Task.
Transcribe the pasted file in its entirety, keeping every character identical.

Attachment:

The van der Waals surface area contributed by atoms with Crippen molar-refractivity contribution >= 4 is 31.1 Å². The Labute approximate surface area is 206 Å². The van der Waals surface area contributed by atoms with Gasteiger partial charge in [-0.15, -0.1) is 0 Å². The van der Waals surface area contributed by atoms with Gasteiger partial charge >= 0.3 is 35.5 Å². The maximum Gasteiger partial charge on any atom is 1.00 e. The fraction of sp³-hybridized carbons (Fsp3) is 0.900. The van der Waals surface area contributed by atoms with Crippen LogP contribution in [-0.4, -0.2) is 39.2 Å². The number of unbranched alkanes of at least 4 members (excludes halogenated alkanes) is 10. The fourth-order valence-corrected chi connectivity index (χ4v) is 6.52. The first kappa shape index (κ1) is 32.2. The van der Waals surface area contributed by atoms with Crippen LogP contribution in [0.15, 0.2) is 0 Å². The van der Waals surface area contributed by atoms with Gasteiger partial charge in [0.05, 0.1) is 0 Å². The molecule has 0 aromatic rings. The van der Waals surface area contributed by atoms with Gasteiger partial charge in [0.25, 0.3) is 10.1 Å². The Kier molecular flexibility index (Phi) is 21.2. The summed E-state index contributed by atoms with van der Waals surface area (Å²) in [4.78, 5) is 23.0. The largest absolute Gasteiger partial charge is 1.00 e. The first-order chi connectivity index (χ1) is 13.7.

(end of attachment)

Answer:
The van der Waals surface area contributed by atoms with Crippen molar-refractivity contribution >= 4 is 31.1 Å². The Labute approximate surface area is 206 Å². The van der Waals surface area contributed by atoms with Gasteiger partial charge in [-0.15, -0.1) is 0 Å². The van der Waals surface area contributed by atoms with Gasteiger partial charge >= 0.3 is 35.5 Å². The maximum Gasteiger partial charge on any atom is 1.00 e. The fraction of sp³-hybridized carbons (Fsp3) is 0.900. The van der Waals surface area contributed by atoms with Crippen LogP contribution in [-0.4, -0.2) is 39.2 Å². The number of unbranched alkanes of at least 4 members (excludes halogenated alkanes) is 10. The fourth-order valence-corrected chi connectivity index (χ4v) is 6.52. The first kappa shape index (κ1) is 32.2. The van der Waals surface area contributed by atoms with Crippen LogP contribution in [0.15, 0.2) is 0 Å². The van der Waals surface area contributed by atoms with Gasteiger partial charge in [0.05, 0.1) is 0 Å². The molecule has 0 aromatic rings. The van der Waals surface area contributed by atoms with Gasteiger partial charge in [0.25, 0.3) is 10.1 Å². The Kier molecular flexibility index (Phi) is 21.2. The summed E-state index contributed by atoms with van der Waals surface area (Å²) in [4.78, 5) is 23.0. The largest absolute Gasteiger partial charge is 1.00 e. The first-order chi connectivity index (χ1) is 13.7.